The Nigerian novelist and poet Ben Okri wrote an article for Tuesday’s Guardian newspaper about citizenship, arguing that the failure of a nation begins with the abdication of responsibility to political leaders. Citizenship, he says, is one of the most vexed issues in the human story. Okri is writing about the citizen as a member of the state but he provoked me to turn my thoughts to the intense anger and resentment that erupted following the House of Bishops utterly inadequate response to the debate and vote at the July Synod requesting them to produce a liturgy specifically for trans people.
It’s time to write as honestly and openly as I can about my prayer life as I promised in a recent blog. In the blog I mentioned that I have ideas about how to begin worship in ways that can take people into their bodies, help them ground themselves and connect with their feelings. The ability to become more aware of our bodies, to be grounded and connected with our feelings is for me equally essential when it comes to my personal prayer life. Nurturing interior body awareness has helped me to deepen my confidence that I really am created in the image of God and that God dwells in the core of my being as much as I dwell in the beauty of God’s creation.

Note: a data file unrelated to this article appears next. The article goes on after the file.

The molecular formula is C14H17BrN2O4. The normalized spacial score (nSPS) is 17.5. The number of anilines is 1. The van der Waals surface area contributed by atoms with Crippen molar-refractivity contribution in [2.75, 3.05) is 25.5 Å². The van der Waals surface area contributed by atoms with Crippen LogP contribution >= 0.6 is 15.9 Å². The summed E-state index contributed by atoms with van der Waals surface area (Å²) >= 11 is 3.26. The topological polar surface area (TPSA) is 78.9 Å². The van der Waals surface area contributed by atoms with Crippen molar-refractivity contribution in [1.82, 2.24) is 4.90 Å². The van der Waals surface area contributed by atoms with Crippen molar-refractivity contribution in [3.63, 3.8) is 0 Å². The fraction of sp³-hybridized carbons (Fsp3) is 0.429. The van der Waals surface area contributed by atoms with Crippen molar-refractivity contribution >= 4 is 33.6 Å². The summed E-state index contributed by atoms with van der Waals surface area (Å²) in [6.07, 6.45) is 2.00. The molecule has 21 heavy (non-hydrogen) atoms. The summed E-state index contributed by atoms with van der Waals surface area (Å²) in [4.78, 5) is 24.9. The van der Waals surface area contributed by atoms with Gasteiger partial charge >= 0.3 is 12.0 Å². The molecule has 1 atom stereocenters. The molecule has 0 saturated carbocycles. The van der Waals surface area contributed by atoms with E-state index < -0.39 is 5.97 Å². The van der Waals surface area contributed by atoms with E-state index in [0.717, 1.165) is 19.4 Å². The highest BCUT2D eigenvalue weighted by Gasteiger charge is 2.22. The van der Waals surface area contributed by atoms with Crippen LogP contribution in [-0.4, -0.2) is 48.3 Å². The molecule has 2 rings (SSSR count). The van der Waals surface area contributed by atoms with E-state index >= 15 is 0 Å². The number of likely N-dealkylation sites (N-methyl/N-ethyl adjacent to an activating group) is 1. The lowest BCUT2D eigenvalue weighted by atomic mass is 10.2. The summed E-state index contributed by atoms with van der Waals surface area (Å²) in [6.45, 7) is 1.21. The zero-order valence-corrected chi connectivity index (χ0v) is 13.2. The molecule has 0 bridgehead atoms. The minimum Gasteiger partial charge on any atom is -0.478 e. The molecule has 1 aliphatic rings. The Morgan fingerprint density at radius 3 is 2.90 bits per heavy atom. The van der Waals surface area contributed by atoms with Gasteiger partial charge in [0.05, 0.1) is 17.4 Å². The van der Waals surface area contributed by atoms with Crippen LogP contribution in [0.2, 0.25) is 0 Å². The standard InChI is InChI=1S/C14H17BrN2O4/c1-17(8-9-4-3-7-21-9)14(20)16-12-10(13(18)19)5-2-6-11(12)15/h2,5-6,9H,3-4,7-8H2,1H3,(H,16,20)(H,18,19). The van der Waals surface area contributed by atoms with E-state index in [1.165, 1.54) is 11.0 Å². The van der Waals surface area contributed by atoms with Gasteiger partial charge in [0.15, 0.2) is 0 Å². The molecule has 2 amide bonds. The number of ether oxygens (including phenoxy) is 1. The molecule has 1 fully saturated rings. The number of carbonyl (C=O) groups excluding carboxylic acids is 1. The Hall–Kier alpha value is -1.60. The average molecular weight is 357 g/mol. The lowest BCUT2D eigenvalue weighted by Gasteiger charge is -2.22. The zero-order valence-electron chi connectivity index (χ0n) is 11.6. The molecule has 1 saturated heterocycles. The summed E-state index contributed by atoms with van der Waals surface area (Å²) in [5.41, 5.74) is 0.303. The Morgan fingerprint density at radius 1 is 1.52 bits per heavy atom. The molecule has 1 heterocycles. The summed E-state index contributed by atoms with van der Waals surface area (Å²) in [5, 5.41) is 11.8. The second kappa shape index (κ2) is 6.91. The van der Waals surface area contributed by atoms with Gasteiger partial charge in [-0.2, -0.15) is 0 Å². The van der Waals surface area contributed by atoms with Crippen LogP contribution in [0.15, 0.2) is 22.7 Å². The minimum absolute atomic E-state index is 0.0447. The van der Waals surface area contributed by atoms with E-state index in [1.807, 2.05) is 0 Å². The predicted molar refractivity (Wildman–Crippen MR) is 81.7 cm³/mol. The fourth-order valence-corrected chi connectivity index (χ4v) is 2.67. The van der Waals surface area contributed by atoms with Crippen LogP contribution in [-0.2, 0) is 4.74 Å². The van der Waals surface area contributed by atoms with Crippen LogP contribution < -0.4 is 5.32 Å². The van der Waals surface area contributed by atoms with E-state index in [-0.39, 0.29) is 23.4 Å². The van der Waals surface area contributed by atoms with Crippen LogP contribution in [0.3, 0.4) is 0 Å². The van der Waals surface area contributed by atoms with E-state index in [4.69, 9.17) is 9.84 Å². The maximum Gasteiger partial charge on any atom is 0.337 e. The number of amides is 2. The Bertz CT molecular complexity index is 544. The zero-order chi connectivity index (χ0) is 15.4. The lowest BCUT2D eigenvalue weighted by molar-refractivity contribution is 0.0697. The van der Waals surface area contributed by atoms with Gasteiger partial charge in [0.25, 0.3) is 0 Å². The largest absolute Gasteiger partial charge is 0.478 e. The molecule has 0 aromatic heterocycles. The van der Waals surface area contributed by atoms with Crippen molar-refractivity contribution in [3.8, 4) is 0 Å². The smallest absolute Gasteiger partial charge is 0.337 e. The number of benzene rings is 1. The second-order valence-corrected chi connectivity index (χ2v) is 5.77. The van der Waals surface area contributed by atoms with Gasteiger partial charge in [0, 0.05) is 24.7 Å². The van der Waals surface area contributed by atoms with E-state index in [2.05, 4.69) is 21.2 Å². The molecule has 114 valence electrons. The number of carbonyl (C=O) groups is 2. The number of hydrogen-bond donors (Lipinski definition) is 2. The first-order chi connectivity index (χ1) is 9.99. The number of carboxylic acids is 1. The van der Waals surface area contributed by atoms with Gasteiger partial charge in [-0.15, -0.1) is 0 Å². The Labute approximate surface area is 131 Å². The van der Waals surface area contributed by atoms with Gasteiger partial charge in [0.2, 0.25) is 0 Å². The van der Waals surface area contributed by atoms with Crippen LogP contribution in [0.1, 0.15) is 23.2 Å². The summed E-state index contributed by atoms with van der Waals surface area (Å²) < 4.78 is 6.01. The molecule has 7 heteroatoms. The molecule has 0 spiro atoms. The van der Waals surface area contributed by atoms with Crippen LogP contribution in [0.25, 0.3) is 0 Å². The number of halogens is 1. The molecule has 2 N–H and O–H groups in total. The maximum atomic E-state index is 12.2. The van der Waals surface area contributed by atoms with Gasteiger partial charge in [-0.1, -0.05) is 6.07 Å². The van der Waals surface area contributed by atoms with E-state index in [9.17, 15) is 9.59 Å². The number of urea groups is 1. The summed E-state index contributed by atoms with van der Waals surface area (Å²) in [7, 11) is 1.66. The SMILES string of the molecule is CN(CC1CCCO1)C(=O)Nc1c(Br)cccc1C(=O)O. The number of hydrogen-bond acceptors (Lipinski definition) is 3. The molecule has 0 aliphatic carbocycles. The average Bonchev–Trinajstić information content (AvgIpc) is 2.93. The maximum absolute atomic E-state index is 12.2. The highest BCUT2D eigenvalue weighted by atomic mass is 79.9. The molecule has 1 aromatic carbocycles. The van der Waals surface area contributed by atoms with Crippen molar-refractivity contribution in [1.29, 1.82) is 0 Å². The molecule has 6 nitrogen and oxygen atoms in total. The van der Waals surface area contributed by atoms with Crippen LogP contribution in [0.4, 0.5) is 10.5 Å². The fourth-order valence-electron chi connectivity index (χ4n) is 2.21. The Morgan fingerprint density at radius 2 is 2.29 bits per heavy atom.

In my experience, a paradigm change is taking place in the Church of England, difficult though it is to discern if you look at the central structures of the Church. Change is happening at parish level and in the many friends I have and networks I am part of. Many of my friends have abandoned attendance at or involvement with the Church, despairing of its teaching, worship and leadership and finding it no longer fit for purpose.